1. Twenty Three/Trouble So Hard
2. Two Rivers
3. Jaw/God’s Gonna Cut You Down
4. Sing Your Song Over Me/Do Lord Remember
5. Keep Being Found/Down By the River Side/Wade in the Water
6. Not Scared Here/Swing Low
7. Everything Is New/Battle Hymn of the Republic
8. Let Us Break Bread Together
Tim Coon’s Potomac album functions on multiple levels. At a basic level is an album of medleys that flow between original material, material from other artists, and American spirituals. The album derives its name from the Potomac River, which Coons feels is the “River Jordan” of America.
Politically this is an interesting choice for album content. In a time where Christianity has been so politically divisive, and a number of people are challenging America’s philosophical view of itself and its role in the world, this album goes back to a time when people sang their grief and their pain and their hope. Coons breathes new life into material that encapsulated the voice of whole people groups in generations past. This grounds the album historically by demonstrating the important role music has played in self understanding in the past. This may be a prophetic question to other forms of music: What identity are we shaping or reinforcing with the music that is being written now?
The arrangements and musicality of the album itself is touted as a collection of “mash-ups” a term more akin to the pop stylings of the Glee, but these mash ups are far removed from any glee club performance. Coons employs diverse instrumentation: bells, guitars, multiple melodies, drums, clarinet, and trumpet (to name a few) which make the tracks compelling. Coons uses the instruments that are traditionally used to perform the spirituals in the album, but then reinterprets them. These choices both do justice to the old tunes, but also open up room for them to grow and seem new again.
Potomac is an album that is quite aware of itself. It makes mention of the historical traditions that inform modern song writing, particularly folk music, and then weaves old songs with new choruses and melodies, which to me, highlights that the original music in this album sees itself as being written in the same vain as the music of old.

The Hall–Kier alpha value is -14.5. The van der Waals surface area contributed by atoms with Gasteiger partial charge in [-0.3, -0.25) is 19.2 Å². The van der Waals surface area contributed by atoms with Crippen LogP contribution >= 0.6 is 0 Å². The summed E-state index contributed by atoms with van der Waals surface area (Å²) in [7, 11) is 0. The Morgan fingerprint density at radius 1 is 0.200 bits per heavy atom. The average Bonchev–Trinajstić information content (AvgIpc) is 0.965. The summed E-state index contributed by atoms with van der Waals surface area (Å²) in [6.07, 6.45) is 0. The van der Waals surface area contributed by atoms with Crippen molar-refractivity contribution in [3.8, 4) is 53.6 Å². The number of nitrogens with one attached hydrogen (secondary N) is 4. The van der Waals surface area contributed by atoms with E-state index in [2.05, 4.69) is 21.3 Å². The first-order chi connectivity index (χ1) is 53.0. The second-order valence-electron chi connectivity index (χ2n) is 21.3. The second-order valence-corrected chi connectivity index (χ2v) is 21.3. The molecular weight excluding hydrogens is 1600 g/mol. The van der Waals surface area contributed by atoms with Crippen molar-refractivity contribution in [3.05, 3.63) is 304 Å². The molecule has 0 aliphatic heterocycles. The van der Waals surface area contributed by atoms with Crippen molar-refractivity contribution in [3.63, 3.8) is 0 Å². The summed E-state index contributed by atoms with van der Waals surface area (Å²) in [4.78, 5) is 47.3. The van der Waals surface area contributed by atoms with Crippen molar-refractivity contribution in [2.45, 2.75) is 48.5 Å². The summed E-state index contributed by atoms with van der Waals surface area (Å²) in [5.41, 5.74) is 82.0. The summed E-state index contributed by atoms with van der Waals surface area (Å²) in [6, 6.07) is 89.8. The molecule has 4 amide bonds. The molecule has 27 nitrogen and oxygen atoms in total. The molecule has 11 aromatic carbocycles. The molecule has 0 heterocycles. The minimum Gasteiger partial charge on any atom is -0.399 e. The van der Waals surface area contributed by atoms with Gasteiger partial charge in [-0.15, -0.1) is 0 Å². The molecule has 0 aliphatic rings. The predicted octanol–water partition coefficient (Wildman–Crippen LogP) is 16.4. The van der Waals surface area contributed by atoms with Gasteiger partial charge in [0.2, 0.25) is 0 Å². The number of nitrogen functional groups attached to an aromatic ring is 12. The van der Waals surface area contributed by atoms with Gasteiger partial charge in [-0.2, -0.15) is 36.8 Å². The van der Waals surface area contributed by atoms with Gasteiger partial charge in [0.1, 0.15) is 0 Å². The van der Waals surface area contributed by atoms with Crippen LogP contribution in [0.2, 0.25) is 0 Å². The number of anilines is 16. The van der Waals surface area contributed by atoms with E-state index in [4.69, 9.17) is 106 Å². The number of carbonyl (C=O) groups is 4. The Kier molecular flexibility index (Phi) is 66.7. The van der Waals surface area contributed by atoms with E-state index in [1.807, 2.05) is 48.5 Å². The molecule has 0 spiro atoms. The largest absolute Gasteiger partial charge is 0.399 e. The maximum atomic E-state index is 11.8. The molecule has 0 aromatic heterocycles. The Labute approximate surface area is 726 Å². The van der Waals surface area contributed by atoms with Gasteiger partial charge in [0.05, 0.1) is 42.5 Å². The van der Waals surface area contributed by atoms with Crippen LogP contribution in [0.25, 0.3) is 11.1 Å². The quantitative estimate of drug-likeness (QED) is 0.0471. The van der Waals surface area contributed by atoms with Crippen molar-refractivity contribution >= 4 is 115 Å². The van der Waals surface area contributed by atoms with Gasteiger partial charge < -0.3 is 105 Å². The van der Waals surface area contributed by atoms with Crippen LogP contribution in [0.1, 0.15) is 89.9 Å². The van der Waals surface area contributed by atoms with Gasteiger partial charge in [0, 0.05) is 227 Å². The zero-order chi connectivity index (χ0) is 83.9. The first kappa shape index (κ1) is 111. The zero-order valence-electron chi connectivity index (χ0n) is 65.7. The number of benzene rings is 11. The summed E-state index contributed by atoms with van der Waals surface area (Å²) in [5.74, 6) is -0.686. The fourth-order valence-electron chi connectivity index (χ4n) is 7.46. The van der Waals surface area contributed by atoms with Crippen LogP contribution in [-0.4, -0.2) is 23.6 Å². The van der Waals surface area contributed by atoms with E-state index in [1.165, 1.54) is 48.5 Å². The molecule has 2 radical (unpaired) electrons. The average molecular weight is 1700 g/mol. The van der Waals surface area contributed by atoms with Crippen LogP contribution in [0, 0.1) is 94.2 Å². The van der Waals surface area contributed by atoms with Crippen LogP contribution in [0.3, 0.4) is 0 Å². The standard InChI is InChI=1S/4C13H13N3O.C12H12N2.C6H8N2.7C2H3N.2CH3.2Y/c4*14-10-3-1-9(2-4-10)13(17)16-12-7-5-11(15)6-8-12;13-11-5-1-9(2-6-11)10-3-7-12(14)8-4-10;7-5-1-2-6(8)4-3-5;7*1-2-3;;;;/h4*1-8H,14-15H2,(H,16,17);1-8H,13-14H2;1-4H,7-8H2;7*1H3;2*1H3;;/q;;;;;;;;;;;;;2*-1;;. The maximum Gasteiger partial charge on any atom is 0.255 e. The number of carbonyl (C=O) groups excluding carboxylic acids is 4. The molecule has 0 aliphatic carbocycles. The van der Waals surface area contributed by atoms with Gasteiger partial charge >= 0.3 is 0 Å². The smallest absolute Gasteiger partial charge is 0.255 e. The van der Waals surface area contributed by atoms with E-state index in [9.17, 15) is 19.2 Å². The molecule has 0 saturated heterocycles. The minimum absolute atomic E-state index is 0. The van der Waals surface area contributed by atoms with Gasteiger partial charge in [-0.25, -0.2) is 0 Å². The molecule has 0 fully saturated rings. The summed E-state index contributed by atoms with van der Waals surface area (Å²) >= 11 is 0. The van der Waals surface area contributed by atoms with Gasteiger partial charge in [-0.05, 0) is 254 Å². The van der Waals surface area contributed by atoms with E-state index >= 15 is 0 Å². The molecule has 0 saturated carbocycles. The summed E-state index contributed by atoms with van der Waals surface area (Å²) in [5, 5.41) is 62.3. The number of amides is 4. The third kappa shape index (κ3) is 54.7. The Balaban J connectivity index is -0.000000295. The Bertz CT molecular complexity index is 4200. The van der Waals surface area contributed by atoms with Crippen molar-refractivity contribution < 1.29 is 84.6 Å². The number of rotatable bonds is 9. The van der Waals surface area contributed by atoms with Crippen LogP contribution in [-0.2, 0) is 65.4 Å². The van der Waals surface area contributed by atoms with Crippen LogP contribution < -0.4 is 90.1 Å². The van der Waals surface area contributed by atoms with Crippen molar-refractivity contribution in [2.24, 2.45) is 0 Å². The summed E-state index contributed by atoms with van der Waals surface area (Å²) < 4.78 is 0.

My personal experience of the album was multi-faceted. My first response was nostalgia and loss. Much of the politicking that I’ve seen in my life time, not to mention the dinner table conversations that were held around my house were about how things used to be. This created a sense in me that I had some how missed out on the days when it was good to be an American. That America used to be the land of milk and honey. It used to be a place where music and movies were clean, front doors were unlocked, everybody knew everybody and so on.
As I wondered about these feelings further, I realized they were less about longing for a time in history that I missed out on, but rather about a time in my life that I miss. A time when I was kid and the world was safe. It was a time where the world was mine to explore and at church I would attend Sunday school and sing songs about the God who had the whole world in his hands, and I actually believed that. What the album made me long for was that time of security. A feeling that seems more and more fleeting as I experience more life.
What I find powerful about this album is that it invites me to a bigger story. A story wider and deeper than any present circumstances. It’s an album about God’s faithfulness in history, and it’s an album that imagines how historians will see our time. How will we see God’s faithfulness when we look back in 50 years, 100 years? It’s also an album that I felt challenged me to trust again that my singing, praying, and thinking are heard and valued by a heavenly Father that loves all of his children deeply.
Buy Tim’s Album Here: http://timcoons.bandcamp.com/